Science Fiction & Fantasy

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Fiction

Fantasy

Auburn

The unhappily married Lady Abergavenny sat alone at the banquet table waiting for her husband. Her husband, of course, was Lord Abergavenny. The big, brave, handsome Lord Abergavenny. The night was dark. Supper had gotten a bad chill on the banquet table. The goose had goose bumps (this was unsurprising), but so did the potatoes and the turnips and the hunks of dark, sour bread, the region’s specialty. “Ghastly,” said Lady Abergavenny.

Science Fiction

The Streets of Babel

The city surrounded him while he slept. He had been fleeing it for four days. Long before its walls became visible, it was a grayish smudge on the horizon, beneath which the air shimmered in silent testimony of its radiant heat. It was one of about ten living cities he knew of and he had avoided it for as long as he could, staying out of their usual migratory paths, contenting himself with the company of the small tribes who had also managed to keep out of the reach of the cities, living on roots and the small animals that fell to his bow.

Fantasy

You Will Never Know What Opens

One of the doors in the closet, behind the boxes, leads to a harsh desert world. The first time you stepped through, you didn’t bring water, and nearly died as you crouched beneath the sun, waiting for the door to open again. You were saved only by the unexpected appearance of someone draped in gray, who gave you water before showing you a mottled face of lizard skin. You screamed. By the time you returned, you could barely stand. Your head pounded; your skin was badly burnt.

Science Fiction

Blood Wedding

“Life is the only indulgence,” was the Ames motto, and today was meant to be the latest, grandest example of that philosophy: Fecundity given breath and shadow, with the promise of ludicrous profits tomorrow. The “I do’s” were to be held exactly at noon on the summer solstice. A thousand species of expertly crafted, first-of-their-kind foliage stood on the island’s highest hill, creating a church of pigmented cellulose, perfumes and pheromones and wet-earth stinks. The honored guests were carefully shaped and then firmed by regenerations.

Fantasy

The Boatman’s Cure

The dead man was a nail-biter, tucked up in the back seat with old theater magazines and a water-stained Baedeker of Malta, his free hand still nearly white-knuckled around the haft of his oar. All the way from the North Shore, he had complained about her music until Delia popped the tape with a sigh and a protesting click of plastic and stopped the radio on the same alternative station she had spent her first few years out of college waking up to, and they passed the last few miles on I-95 peaceably enough on the White Stripes and the Black Keys and the Decemberists.

Science Fiction

A Third of the Stars of Heaven

Henrietta followed the receptionist down the hall of Schneider Hospital. The woman’s keys jangled as she walked, mixing with the echoing clicks of Henrietta’s blue church shoes. No other noises greeted them. Henrietta watched her shadow stretch itself in each unlit room, her form made large by the ultra-bright fluorescent lights of the hallway. One of the lights in the hall blinked on and off. Henrietta pinched her eyes closed to ward off dizziness. Her lower belly throbbed and she stifled a groan.

Fantasy

The House at the End of the Lane Is Dreaming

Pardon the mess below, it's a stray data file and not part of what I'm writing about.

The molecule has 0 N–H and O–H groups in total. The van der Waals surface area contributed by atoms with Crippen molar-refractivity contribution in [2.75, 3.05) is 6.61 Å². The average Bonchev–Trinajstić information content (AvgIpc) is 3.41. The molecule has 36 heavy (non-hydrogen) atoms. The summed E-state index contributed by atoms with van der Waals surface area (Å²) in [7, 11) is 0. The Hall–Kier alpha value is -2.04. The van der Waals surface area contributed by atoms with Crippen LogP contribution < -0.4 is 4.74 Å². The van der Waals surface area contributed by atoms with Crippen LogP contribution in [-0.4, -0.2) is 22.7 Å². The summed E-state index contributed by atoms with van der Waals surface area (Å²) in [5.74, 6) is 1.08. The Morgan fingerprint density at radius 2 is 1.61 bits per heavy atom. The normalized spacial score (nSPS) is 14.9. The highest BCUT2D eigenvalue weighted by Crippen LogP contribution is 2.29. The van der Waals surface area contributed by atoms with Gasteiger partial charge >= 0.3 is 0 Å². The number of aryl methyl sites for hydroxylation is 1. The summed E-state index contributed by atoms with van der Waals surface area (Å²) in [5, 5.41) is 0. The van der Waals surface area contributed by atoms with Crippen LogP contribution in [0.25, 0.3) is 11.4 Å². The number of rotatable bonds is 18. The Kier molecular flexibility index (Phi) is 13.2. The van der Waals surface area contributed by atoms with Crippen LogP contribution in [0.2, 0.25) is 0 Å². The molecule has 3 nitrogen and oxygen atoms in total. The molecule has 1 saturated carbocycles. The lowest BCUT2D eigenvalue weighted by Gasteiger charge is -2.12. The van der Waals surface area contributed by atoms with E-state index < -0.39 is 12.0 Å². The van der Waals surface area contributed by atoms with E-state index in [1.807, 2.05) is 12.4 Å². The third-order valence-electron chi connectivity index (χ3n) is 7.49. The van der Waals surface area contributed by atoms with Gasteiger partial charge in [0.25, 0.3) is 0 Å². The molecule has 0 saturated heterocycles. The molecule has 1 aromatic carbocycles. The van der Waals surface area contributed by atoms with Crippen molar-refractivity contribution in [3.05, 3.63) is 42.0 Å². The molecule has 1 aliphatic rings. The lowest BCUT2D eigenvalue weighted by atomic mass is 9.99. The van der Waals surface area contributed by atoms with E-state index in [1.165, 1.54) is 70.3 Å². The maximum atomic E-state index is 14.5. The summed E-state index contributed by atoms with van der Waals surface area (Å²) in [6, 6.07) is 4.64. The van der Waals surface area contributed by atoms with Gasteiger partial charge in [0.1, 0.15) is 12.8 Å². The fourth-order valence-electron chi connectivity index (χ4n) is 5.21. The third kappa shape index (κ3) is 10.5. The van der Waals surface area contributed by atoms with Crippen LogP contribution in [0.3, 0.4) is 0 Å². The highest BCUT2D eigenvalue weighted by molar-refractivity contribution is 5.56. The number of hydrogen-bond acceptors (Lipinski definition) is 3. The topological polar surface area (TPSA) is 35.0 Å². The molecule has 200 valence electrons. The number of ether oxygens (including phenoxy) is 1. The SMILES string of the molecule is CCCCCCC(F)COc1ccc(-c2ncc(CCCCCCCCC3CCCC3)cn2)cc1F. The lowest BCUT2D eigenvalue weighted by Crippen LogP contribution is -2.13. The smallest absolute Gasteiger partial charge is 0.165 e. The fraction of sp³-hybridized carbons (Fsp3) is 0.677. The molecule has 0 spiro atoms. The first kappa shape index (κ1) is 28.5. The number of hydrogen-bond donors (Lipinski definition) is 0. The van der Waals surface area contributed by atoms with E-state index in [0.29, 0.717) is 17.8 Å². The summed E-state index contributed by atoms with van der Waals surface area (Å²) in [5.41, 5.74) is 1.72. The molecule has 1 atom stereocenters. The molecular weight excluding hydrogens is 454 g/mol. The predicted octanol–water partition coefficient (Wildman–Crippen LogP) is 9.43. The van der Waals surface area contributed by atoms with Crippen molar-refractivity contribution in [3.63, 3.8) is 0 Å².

Your name is Alex and you live in a small town at the edge of the sea. You have a sister and two parents and no pets. In your town, everyone follows their destiny: They cross the street, cook endless meals, stand in the same room, deliver the same mail every day. You can’t remember most of their names. It’s the way it’s always been. You’re different. You wake up one morning and know something’s wrong. It’s an unsettled ache in your chest. Bad things will happen soon. Unfortunately, you can’t articulate these feelings. No one but you knows anything is different about today.

Science Fiction

Because Change Was the Ocean and We Lived By Her Mercy

We stood naked on the shore of Bernal and watched the candles float across the bay, swept by a lazy current off to the north, in the direction of Potrero Island. A dozen or so candles stayed afloat and alight after half a league, their tiny flames bobbing up and down, casting long yellow reflections on the dark water alongside the streaks of moonlight. At times I fancied the candlelight could filter down onto streets and buildings, the old automobiles and houses full of children’s toys, all the waterlogged treasures of long-gone people.

Fantasy

A Wedding Night’s Dream

They gave me directions, not an address, and once I arrived, I could see why. There was no church here, no hall, no theater. I parked at the end of the dirt road by the lightning-blasted oak and peered toward the line of fir trees, fuzzed orange by the sinking sun beyond. I wondered, briefly, if this was a trick—lure the lady bartender out to the woods for nefarious purposes—but they’d paid half up front and the check had cleared, so I checked my professional demeanor in the rearview mirror, grabbed my bag, and got out of the car.

Science Fiction

The Greatest One-Star Restaurant in the Whole Quadrant

Engineer’s meat wept and squirmed and wriggled inside her steel organ cavity, so different from the stable purr of gears and circuit boards. You couldn’t count on meat. It lulled you with its warmth, the soft give of skin, the tug of muscle, the neurotransmitter snow fluttering down from neurons to her cyborg logic center. On other days, the meat sickened, swelled inside her steel shell, pressed into her joints. Putrid yellow meat-juices dripped all over her chassis, eroding away its chrome gloss. It contaminated everything.